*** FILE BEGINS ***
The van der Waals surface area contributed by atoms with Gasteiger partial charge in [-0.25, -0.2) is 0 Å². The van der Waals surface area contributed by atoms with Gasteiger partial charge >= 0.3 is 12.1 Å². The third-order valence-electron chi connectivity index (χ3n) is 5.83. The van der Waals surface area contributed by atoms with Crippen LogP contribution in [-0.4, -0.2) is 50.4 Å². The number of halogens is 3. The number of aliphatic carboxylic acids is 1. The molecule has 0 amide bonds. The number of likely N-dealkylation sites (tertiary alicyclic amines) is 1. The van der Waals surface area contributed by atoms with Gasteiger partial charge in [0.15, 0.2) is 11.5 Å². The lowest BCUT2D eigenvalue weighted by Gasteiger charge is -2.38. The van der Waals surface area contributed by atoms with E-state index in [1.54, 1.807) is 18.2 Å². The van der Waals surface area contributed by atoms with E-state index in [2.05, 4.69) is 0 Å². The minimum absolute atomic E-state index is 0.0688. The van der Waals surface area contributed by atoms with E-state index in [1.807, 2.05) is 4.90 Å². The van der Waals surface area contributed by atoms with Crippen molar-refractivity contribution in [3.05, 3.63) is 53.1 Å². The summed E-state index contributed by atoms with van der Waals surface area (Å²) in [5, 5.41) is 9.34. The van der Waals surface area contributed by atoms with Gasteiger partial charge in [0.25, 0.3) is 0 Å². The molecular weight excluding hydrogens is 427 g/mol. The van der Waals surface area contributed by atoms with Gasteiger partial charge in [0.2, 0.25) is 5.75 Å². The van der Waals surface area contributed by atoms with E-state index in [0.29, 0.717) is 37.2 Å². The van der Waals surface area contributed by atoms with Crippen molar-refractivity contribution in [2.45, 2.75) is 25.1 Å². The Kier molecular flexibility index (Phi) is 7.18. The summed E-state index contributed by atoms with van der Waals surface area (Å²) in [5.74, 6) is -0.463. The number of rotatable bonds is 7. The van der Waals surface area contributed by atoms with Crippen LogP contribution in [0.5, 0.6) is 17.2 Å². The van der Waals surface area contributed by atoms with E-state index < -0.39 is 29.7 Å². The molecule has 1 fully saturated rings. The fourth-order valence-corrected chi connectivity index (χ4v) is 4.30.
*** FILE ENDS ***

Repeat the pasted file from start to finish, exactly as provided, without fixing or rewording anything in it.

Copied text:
The van der Waals surface area contributed by atoms with Gasteiger partial charge in [-0.25, -0.2) is 0 Å². The van der Waals surface area contributed by atoms with Gasteiger partial charge >= 0.3 is 12.1 Å². The third-order valence-electron chi connectivity index (χ3n) is 5.83. The van der Waals surface area contributed by atoms with Crippen LogP contribution in [-0.4, -0.2) is 50.4 Å². The number of halogens is 3. The number of aliphatic carboxylic acids is 1. The molecule has 0 amide bonds. The number of likely N-dealkylation sites (tertiary alicyclic amines) is 1. The van der Waals surface area contributed by atoms with Gasteiger partial charge in [0.15, 0.2) is 11.5 Å². The lowest BCUT2D eigenvalue weighted by Gasteiger charge is -2.38. The van der Waals surface area contributed by atoms with E-state index in [1.54, 1.807) is 18.2 Å². The van der Waals surface area contributed by atoms with E-state index in [2.05, 4.69) is 0 Å². The minimum absolute atomic E-state index is 0.0688. The van der Waals surface area contributed by atoms with E-state index in [1.807, 2.05) is 4.90 Å². The van der Waals surface area contributed by atoms with Crippen molar-refractivity contribution in [3.05, 3.63) is 53.1 Å². The summed E-state index contributed by atoms with van der Waals surface area (Å²) in [5, 5.41) is 9.34. The van der Waals surface area contributed by atoms with Gasteiger partial charge in [0.25, 0.3) is 0 Å². The molecular weight excluding hydrogens is 427 g/mol. The van der Waals surface area contributed by atoms with Gasteiger partial charge in [0.2, 0.25) is 5.75 Å². The van der Waals surface area contributed by atoms with E-state index in [0.29, 0.717) is 37.2 Å². The van der Waals surface area contributed by atoms with Crippen molar-refractivity contribution in [2.45, 2.75) is 25.1 Å². The Kier molecular flexibility index (Phi) is 7.18. The summed E-state index contributed by atoms with van der Waals surface area (Å²) in [5.74, 6) is -0.463. The number of rotatable bonds is 7. The van der Waals surface area contributed by atoms with Crippen LogP contribution in [0.5, 0.6) is 17.2 Å². The van der Waals surface area contributed by atoms with E-state index < -0.39 is 29.7 Å². The molecule has 1 fully saturated rings. The fourth-order valence-corrected chi connectivity index (χ4v) is 4.30.